Tag Archives: literature

Shetland Sword Dance

 Sir Walter Scott wrote in his diary of the Shetland Sword Dance on 7 August 1814. “At Scalloway my curiosity was gratified by an account of the sword-dance, now almost lost, but still practiced in the Island of Papa…. There … Continue reading

Posted in Anglo-Normans, Anglo-Saxons, British history, drama, literature, Uncategorized | Tagged , , , , , | 4 Comments

18 July 1817: The Death of Jane Austen, a Guest Post by Kyra Kramer

Kyra Kramer recently shared this post on Austen Authors. It speaks so poignantly of the loss of Jane Austen that I thought it appropriate to share here with you on the 200th Anniversary of Jane Austen’s passing.  The Death of … Continue reading

Posted in book release, British history, buildings and structures, Georgian England, Guest Post, Jane Austen, literature, Living in the Regency, Regency era, Regency personalities, religion | Tagged , , , , , , , | 5 Comments

A Gest of Robyn Hode, a Robin Hood Folk Ballad

In 1560, William Copeland printed the fragments of the various Robin Hood folk dramas. The “plays” were likely performed by mummers and strolling players for a century or more before Copeland printed them. A Gest of Robyn Hode A Gest … Continue reading

Posted in ballads, British history, Canterbury tales, drama, literature, Uncategorized | Tagged , , , , , | 1 Comment

An English Mystery Play: Abraham and Isaac, the Brome Non-Cycle Play

The sacrifice of Isaac is the basis for six extant Miracle plays. There is also the Coventry cycle of plays, where Isaac submits to his fate. In the Towneley Plays, which are part of the York cycle, Isaac is made … Continue reading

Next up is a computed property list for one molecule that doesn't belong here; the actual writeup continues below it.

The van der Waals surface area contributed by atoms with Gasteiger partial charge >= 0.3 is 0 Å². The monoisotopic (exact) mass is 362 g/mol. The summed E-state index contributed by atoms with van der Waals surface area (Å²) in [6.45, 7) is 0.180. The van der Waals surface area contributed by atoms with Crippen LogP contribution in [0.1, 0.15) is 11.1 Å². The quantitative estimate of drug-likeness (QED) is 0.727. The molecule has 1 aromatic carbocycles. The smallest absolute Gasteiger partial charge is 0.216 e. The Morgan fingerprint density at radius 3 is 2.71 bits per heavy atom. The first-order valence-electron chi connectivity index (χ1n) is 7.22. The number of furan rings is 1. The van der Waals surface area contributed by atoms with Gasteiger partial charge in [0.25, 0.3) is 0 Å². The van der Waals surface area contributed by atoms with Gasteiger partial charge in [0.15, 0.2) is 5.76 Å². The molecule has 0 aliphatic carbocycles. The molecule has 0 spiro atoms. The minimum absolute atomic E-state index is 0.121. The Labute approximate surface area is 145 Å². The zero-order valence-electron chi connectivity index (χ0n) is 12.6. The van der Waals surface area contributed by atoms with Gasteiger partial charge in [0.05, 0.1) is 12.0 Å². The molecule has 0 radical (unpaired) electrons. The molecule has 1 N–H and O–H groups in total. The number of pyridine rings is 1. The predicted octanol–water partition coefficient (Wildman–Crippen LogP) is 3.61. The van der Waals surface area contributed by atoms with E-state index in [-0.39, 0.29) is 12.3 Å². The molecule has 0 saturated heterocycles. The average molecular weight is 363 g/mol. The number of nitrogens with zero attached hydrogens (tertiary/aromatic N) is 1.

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Thomas More’s Life and Literature and Being a Reformation Martyr

 I am continued my journey through my undergraduate degree by looking at English literature through the ages. Today we have Sir Thomas More. Thomas More was born on Milk Street, London on February 7, 1478, son of Sir John More, … Continue reading

Posted in British history, Great Britain, history, kings and queens, religion, research, Tudor, Tudors | Tagged , , , , , , | 3 Comments

Overview: Life and Literature in the Era of the Reformation

In Academics, the Reformation saw a revival of the study of Greek and Latin writings, as well as a love of beauty. “Humanism” became the newborn ideal, one that advocated individualism, an ideal which gave a tremendous impetus to literature … Continue reading

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14th Century Scottish Writers

Early Scottish literature includes works in English, Scottish Gaelic, Scots, Brythonic, French, Latin, and Norn. The earliest extant literature from what is now Scotland was a 6th Century Brythonic speech. Under the direction of the Catholic Church early literature was written … Continue reading

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